You’ve probably heard the term ’empty calories’ — when you are consuming calories with no nutritional value. Often people use the term when talking about iceberg lettuce or beer or cookies. There’s an important technical term in the science of nutrition that explains this concept much better and how it affects your body: nutrient density.
Cutting back on less nutrient-dense foods is the key to obtaining and maintaining a healthy weight. We all require a certain amount of nutrients to power our bodies. No matter what, to be healthy, we need these nutrients.
Calories and nutrients
Calories, or actually kilocalories, are the measure of energy in food. When you eat, you are taking in potential energy counted in calories. The ratio of calories to nutrients is the nutrient density.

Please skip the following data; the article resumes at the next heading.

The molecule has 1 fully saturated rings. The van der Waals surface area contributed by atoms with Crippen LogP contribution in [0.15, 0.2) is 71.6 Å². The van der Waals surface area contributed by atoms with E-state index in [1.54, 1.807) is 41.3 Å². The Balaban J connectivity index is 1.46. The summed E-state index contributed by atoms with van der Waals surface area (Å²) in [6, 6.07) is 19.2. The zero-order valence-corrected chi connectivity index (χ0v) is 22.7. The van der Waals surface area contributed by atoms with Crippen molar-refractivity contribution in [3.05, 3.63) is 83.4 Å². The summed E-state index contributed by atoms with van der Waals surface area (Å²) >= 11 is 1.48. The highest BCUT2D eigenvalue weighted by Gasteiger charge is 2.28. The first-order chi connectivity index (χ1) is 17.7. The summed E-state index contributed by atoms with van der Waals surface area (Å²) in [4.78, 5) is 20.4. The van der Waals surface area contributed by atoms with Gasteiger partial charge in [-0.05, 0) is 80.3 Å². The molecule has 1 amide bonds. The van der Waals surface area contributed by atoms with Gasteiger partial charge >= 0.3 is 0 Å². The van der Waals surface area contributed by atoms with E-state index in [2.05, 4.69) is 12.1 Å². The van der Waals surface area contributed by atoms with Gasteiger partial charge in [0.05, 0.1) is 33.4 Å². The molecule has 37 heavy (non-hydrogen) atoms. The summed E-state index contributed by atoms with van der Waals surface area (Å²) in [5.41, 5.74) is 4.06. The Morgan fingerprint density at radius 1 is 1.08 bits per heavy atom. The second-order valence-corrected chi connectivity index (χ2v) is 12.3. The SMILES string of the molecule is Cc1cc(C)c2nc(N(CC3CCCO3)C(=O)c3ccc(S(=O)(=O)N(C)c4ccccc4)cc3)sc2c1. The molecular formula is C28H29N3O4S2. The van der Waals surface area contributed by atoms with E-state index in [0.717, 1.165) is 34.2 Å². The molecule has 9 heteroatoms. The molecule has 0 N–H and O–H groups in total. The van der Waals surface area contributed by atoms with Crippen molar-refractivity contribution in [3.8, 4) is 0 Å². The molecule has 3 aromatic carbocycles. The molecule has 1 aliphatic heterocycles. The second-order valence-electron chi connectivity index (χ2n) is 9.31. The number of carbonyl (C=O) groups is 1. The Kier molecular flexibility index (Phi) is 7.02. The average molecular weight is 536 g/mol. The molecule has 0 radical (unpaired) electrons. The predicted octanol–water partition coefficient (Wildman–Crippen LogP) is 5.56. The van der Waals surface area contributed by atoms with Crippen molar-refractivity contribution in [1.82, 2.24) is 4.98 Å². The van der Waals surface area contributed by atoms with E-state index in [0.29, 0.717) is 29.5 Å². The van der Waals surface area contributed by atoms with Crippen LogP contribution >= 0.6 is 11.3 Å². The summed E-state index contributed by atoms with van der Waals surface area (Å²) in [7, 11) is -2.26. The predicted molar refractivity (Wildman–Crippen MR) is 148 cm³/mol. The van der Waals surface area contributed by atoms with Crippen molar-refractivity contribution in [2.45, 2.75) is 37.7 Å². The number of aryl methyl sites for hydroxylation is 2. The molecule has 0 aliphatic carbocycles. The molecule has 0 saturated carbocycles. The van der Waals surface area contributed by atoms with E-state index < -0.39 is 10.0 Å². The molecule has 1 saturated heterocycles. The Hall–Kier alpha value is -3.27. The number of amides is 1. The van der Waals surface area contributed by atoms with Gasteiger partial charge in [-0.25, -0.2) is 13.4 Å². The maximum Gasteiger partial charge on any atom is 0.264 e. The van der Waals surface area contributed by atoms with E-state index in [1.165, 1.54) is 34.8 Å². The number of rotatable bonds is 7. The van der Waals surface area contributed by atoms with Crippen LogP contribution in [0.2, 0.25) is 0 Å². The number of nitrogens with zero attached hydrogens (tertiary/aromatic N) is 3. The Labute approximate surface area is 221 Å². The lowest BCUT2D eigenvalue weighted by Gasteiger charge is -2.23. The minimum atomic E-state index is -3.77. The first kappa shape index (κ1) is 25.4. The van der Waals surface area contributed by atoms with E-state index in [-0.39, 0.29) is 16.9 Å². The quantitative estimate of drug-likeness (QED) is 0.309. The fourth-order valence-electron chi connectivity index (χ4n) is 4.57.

One common example is the potato chip vs. the potato. Because there are fewer nutrients per calorie in a serving of potato chips than in a serving of potato, the chips are less nutrient dense than the potato.
The key to your weight
So when it comes to weight management, eating more nutrient-dense foods means taking in more nutrients and fewer calories. Nutrition coach Dr. Ellen Glovsky of Northeastern University explains:
So I can get those by consuming more energy — more energy than I am burning in a day, which would cause me to gain weight. Or I can get those nutrients by consuming fewer calories, in which case I’m going to lose weight.
Thinking about and choosing nutrient-dense foods is a key ingredient to eating healthier.